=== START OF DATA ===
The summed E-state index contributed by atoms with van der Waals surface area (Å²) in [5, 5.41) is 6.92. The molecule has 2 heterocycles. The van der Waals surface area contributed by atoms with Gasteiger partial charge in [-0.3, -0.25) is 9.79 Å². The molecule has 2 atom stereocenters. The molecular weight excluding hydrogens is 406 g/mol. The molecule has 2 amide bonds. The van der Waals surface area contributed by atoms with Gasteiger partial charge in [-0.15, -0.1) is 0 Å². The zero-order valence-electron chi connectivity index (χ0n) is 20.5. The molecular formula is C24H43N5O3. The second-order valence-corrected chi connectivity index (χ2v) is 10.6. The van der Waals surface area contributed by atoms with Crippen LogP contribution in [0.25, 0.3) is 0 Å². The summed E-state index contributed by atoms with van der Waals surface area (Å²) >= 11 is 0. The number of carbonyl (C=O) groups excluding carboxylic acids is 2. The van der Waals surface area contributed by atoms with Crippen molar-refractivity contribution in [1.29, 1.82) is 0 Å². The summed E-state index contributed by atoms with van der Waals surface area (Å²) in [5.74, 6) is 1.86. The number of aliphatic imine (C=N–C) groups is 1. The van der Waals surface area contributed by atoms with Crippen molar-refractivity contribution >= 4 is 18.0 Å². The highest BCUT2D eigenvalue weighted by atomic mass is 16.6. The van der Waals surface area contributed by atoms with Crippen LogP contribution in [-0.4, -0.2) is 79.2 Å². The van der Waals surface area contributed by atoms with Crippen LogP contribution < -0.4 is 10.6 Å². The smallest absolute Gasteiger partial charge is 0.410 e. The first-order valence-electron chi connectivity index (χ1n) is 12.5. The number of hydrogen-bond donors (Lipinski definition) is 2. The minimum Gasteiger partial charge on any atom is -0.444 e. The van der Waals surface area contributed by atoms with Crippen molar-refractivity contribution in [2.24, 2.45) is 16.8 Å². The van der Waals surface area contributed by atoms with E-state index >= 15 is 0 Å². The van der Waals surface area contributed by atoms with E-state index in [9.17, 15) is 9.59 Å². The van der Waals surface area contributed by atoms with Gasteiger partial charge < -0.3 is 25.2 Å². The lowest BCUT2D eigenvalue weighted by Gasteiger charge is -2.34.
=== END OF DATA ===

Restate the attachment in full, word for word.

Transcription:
The summed E-state index contributed by atoms with van der Waals surface area (Å²) in [5, 5.41) is 6.92. The molecule has 2 heterocycles. The van der Waals surface area contributed by atoms with Gasteiger partial charge in [-0.3, -0.25) is 9.79 Å². The molecule has 2 atom stereocenters. The molecular weight excluding hydrogens is 406 g/mol. The molecule has 2 amide bonds. The van der Waals surface area contributed by atoms with Gasteiger partial charge in [-0.15, -0.1) is 0 Å². The zero-order valence-electron chi connectivity index (χ0n) is 20.5. The molecular formula is C24H43N5O3. The second-order valence-corrected chi connectivity index (χ2v) is 10.6. The van der Waals surface area contributed by atoms with Crippen LogP contribution in [0.25, 0.3) is 0 Å². The summed E-state index contributed by atoms with van der Waals surface area (Å²) >= 11 is 0. The number of carbonyl (C=O) groups excluding carboxylic acids is 2. The van der Waals surface area contributed by atoms with Crippen molar-refractivity contribution in [1.29, 1.82) is 0 Å². The summed E-state index contributed by atoms with van der Waals surface area (Å²) in [5.74, 6) is 1.86. The number of aliphatic imine (C=N–C) groups is 1. The van der Waals surface area contributed by atoms with Crippen molar-refractivity contribution >= 4 is 18.0 Å². The highest BCUT2D eigenvalue weighted by atomic mass is 16.6. The van der Waals surface area contributed by atoms with Crippen LogP contribution in [-0.4, -0.2) is 79.2 Å². The van der Waals surface area contributed by atoms with Crippen LogP contribution < -0.4 is 10.6 Å². The smallest absolute Gasteiger partial charge is 0.410 e. The first-order valence-electron chi connectivity index (χ1n) is 12.5. The number of hydrogen-bond donors (Lipinski definition) is 2. The minimum Gasteiger partial charge on any atom is -0.444 e. The van der Waals surface area contributed by atoms with Crippen molar-refractivity contribution in [2.24, 2.45) is 16.8 Å². The van der Waals surface area contributed by atoms with E-state index >= 15 is 0 Å². The van der Waals surface area contributed by atoms with E-state index in [9.17, 15) is 9.59 Å². The van der Waals surface area contributed by atoms with Gasteiger partial charge < -0.3 is 25.2 Å². The lowest BCUT2D eigenvalue weighted by Gasteiger charge is -2.34.